Gloria’s statement suggested the coalition hadn’t offered a single alternative to increasing the fee to 1.5 percent of construction costs; he now acknowledges that the group offered an increase comparable to one suggested by the IBA. Leaving that part out was rhetorically useful to his argument that opponents were acting as obstructionists. But it wasn’t true, and he knew it when he said it.

If you disagree with our determinations or analyses, please express your thoughts in the comments section. Explain your reasoning.

    This article relates to: Affordable Housing Fee, City Council, Fact Check, Growth and Housing, Land Use, Neighborhood Growth, News, Share

    Written by Andrew Keatts

    I'm Andrew Keatts, a reporter for Voice of San Diego. Please contact me if you'd like at or 619.325.0529.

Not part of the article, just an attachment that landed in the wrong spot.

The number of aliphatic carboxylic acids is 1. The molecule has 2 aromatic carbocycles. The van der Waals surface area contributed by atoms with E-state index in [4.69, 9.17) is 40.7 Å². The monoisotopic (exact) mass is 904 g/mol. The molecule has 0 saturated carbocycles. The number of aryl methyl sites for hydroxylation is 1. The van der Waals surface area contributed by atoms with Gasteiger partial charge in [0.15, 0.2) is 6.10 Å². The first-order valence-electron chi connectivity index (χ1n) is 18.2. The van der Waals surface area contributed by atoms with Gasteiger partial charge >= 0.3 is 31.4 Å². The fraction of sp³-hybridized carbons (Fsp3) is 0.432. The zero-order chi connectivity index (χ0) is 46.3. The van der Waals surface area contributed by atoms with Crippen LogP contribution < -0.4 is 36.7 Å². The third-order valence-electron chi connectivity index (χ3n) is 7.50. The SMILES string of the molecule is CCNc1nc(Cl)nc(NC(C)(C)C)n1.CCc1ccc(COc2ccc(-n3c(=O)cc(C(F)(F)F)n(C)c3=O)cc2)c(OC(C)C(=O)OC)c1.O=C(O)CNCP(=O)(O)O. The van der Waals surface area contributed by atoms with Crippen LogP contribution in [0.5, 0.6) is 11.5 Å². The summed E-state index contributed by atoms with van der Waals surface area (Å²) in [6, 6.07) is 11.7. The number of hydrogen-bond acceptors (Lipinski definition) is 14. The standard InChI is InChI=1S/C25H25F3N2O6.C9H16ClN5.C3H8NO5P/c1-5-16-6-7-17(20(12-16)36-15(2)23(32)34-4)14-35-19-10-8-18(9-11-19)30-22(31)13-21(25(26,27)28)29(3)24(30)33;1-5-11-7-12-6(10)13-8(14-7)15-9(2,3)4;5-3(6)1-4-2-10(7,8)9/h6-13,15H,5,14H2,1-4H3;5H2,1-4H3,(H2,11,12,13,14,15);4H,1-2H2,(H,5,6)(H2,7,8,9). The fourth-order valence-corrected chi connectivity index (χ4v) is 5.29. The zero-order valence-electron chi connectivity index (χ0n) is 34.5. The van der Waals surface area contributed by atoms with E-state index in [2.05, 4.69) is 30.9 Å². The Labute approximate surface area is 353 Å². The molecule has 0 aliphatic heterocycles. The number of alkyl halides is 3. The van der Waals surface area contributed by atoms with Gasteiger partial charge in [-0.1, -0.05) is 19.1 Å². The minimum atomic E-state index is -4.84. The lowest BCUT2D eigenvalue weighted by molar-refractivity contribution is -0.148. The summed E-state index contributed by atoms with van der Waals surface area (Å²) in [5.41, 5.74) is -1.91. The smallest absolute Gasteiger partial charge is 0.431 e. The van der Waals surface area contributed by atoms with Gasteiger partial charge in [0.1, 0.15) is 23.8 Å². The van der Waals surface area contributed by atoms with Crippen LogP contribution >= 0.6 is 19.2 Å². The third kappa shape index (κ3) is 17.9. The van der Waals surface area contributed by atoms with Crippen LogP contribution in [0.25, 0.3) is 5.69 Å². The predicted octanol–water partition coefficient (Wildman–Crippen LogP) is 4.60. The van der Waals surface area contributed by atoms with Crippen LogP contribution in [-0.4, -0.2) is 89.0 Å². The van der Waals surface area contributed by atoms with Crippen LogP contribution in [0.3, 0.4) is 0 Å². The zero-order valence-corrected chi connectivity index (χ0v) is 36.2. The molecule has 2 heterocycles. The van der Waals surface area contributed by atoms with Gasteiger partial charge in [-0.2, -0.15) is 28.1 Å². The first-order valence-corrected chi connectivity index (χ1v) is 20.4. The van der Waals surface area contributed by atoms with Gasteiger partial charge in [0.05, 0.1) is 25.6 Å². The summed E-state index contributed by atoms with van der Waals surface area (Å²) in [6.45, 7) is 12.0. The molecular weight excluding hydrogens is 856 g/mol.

"If you build it, they will come."

    Roberto Bigelow
    Roberto Bigelow

    Affordable housing laws are a scam. This is just enabling people not to work. Pay people not to work, collect section 8 vouchers, ebt, reduced or free bus passes, discounted utilities, free cell phones, free health care, free education for your kids. It never ends.


    Ah. Well, your callousness isn't unique. Let's see. How about this? When you find yourself working for ten dollars an hour and can prove how good you are at paying all the bills, including some of the highest rents found anywhere, then come back and explain how everybody else is so rotten and irresponsible. Okay? Until then, who needs ya?


    The issue of funding affordable housing in San Diego has been kicked down the road since the Trust Fund was established back around 1990. At that time, I believe it included 30+ sources. The City Council, at the persuasion of downtown suits and other pillars of San Diego, whittled away at the sources until it became completely gutted. The article concentrates on just the past couple of years when in fact the issue is decades old.

    Bottom line, the suits and other pillars of San Diego are disingenuous about adding to the sources of the fee. They despise the fee and nonprofit oriented affordable housing as a rouse of the state.